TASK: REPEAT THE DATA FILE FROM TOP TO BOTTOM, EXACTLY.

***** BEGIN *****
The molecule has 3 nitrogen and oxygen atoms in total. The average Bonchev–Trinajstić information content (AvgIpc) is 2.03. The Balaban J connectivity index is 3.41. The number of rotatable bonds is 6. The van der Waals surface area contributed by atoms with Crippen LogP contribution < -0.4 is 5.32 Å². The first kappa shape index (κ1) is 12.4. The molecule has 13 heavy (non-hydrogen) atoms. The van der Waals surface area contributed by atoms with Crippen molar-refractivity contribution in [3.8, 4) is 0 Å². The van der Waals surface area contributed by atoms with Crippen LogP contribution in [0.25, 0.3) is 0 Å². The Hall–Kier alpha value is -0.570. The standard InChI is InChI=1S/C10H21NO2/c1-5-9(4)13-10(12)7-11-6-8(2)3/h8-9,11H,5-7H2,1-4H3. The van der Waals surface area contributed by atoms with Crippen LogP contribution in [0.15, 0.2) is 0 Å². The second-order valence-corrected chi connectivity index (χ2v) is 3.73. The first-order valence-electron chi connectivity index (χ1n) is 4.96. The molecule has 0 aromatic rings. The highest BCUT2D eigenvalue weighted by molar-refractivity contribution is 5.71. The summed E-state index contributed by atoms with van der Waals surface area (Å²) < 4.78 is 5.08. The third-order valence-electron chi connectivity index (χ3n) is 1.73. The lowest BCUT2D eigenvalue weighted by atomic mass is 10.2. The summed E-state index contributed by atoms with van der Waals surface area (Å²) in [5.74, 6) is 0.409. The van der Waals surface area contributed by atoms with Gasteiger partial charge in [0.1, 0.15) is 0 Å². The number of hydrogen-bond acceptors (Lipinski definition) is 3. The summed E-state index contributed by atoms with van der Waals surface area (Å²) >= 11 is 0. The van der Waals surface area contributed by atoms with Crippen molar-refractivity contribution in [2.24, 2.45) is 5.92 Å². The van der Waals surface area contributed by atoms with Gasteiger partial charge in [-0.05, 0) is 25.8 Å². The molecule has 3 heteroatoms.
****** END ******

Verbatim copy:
The molecule has 3 nitrogen and oxygen atoms in total. The average Bonchev–Trinajstić information content (AvgIpc) is 2.03. The Balaban J connectivity index is 3.41. The number of rotatable bonds is 6. The van der Waals surface area contributed by atoms with Crippen LogP contribution < -0.4 is 5.32 Å². The first kappa shape index (κ1) is 12.4. The molecule has 13 heavy (non-hydrogen) atoms. The van der Waals surface area contributed by atoms with Crippen molar-refractivity contribution in [3.8, 4) is 0 Å². The van der Waals surface area contributed by atoms with Crippen LogP contribution in [0.25, 0.3) is 0 Å². The Hall–Kier alpha value is -0.570. The standard InChI is InChI=1S/C10H21NO2/c1-5-9(4)13-10(12)7-11-6-8(2)3/h8-9,11H,5-7H2,1-4H3. The van der Waals surface area contributed by atoms with Crippen LogP contribution in [0.15, 0.2) is 0 Å². The second-order valence-corrected chi connectivity index (χ2v) is 3.73. The first-order valence-electron chi connectivity index (χ1n) is 4.96. The molecule has 0 aromatic rings. The highest BCUT2D eigenvalue weighted by molar-refractivity contribution is 5.71. The summed E-state index contributed by atoms with van der Waals surface area (Å²) < 4.78 is 5.08. The third-order valence-electron chi connectivity index (χ3n) is 1.73. The lowest BCUT2D eigenvalue weighted by atomic mass is 10.2. The summed E-state index contributed by atoms with van der Waals surface area (Å²) in [5.74, 6) is 0.409. The van der Waals surface area contributed by atoms with Gasteiger partial charge in [0.1, 0.15) is 0 Å². The number of hydrogen-bond acceptors (Lipinski definition) is 3. The summed E-state index contributed by atoms with van der Waals surface area (Å²) >= 11 is 0. The van der Waals surface area contributed by atoms with Crippen molar-refractivity contribution in [2.24, 2.45) is 5.92 Å². The van der Waals surface area contributed by atoms with Gasteiger partial charge in [-0.05, 0) is 25.8 Å². The molecule has 3 heteroatoms.